Across China: Traditional embroidery enriches Xinjiang city
URUMQI, July 7 (Xinhua) -- Kader Rahman, a 46-year-old embroiderer in the city of Hami in northwest China's Xinjiang Uygur Autonomous Region, is helping lift over a hundred people out of poverty using traditional Hami embroidery.
"The embroidery features patterns that combine various flowers including lotus and other beautiful elements," he said.
The traditional embroidery has a history of more than 400 years. When a woman gets married in Hami, her mother usually makes her a set of hand-embroidered bedding including pillows and cushions as a dowry, thus keeping the stitching tradition alive.
Embroidery is still an integral part of life for people in Hami. It is found on people's clothing, bedding and other articles of daily use. Popular patterns include brightly-colored flowers and animals.
As a designer and embroiderer at a traditional handicraft center in the city, Rahman has not only designed more than 300 products featuring traditional Hami embroidery but trained over a hundred people as part-time embroiderers and helped lift them out of poverty.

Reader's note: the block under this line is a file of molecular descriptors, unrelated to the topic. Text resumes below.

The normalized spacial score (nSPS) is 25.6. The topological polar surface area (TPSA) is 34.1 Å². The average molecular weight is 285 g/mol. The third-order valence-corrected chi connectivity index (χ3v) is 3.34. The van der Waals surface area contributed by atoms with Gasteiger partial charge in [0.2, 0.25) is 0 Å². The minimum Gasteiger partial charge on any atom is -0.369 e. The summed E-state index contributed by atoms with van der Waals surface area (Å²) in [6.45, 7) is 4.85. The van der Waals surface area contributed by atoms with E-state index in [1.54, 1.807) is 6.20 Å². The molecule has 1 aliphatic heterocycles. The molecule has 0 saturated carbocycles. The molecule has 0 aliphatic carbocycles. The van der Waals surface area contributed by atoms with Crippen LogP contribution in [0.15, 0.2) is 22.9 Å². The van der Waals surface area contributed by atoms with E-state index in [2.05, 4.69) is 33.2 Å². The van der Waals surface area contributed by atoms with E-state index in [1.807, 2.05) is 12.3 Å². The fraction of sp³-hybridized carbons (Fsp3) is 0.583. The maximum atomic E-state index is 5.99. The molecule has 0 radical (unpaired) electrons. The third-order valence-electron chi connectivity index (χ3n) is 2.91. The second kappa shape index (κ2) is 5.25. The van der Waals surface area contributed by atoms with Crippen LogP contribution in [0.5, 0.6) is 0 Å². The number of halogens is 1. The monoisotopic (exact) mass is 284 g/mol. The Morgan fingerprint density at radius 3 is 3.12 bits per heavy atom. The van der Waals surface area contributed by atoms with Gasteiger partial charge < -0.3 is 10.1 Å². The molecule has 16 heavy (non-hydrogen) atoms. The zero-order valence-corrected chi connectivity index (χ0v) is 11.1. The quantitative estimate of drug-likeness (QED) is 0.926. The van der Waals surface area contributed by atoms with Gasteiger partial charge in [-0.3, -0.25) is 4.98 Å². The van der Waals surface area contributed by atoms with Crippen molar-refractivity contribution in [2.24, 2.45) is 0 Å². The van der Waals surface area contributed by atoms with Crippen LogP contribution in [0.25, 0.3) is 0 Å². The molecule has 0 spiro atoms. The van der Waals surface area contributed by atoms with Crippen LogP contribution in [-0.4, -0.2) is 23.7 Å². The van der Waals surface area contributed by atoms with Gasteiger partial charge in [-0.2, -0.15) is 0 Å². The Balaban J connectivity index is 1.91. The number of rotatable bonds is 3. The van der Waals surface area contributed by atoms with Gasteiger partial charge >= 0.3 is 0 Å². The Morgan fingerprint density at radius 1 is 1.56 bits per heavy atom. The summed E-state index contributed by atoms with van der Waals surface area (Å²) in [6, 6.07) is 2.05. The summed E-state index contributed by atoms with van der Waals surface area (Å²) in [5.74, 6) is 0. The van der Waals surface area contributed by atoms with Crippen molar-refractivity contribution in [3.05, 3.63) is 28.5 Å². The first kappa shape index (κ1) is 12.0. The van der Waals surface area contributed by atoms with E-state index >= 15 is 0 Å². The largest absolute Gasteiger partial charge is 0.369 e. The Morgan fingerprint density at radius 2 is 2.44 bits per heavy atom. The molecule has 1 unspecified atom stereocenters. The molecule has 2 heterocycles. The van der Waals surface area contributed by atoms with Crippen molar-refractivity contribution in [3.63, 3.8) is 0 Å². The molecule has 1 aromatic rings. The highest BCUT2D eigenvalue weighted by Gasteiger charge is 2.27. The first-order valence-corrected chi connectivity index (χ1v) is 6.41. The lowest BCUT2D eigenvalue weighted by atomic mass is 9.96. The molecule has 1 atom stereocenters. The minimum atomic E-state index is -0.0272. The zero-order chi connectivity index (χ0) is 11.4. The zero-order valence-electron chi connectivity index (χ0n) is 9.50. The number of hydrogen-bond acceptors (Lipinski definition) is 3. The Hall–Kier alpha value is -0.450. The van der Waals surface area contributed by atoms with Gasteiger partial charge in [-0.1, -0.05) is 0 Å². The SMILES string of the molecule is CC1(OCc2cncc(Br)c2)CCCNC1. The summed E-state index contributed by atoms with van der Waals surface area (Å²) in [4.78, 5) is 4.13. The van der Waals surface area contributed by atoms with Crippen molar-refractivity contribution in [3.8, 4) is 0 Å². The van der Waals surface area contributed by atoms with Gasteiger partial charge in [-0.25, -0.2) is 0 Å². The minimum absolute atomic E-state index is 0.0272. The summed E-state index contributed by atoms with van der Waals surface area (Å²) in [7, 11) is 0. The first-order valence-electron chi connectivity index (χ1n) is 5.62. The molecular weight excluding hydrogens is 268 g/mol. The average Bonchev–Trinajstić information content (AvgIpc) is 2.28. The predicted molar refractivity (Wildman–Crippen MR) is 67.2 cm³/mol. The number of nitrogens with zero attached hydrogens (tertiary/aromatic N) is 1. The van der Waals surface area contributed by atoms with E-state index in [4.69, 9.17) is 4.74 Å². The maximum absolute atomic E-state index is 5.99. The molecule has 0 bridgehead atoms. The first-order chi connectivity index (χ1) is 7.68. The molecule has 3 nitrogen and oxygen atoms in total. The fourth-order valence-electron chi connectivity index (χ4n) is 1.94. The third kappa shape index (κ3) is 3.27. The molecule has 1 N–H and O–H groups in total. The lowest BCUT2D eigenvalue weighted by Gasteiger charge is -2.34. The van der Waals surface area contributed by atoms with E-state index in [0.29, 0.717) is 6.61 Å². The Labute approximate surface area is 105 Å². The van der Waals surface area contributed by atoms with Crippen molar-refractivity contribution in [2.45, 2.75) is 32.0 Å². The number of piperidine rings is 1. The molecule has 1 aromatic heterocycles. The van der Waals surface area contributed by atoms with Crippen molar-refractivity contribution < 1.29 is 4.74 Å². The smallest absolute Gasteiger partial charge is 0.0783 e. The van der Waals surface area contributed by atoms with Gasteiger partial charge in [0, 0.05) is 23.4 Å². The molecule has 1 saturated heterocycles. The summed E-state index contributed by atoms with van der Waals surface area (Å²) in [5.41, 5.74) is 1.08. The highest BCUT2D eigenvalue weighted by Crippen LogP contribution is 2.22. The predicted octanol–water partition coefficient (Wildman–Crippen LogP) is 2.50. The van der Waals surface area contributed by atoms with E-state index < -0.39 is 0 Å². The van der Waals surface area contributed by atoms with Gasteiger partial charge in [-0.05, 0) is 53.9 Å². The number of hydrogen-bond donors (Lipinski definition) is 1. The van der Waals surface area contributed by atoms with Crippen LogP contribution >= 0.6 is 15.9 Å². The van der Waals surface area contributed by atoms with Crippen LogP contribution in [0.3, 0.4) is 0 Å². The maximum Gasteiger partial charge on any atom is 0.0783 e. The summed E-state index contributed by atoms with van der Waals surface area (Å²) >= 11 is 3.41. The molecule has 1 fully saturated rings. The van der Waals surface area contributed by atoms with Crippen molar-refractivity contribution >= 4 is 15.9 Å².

"Both our embroidering skills and lives are getting better and better," he said. The center, which was launched in 2016, has developed more than 1,300 embroidery products including earphones and notebooks. It received a total of 1,750 orders of embroidery products in 2018, which were worth more than a million yuan (145,400 U.S. dollars).
"I like the traditional embroidery, and I will do my best to improve my skills since it can help me increase my income," said Rossaguri Iburain, a 30-year-old part-time embroiderer in the township of Wubao in the city.
The city's embroidery industry is flourishing, which has benefited more than 5,600 part-time embroiderers in the city and helped lift them out of poverty. About 230 embroidery companies have been established thanks to a series of supportive policies provided by the local government.
"The city has not only launched 56 training classes of traditional Hami embroidery for more than 6,000 people, but sent local inheritors of traditional embroidery to study painting, designing and marketing in Beijing, Shanghai and other Chinese cities," said Shi Yunhai, deputy head of culture and tourism department of Xinjiang.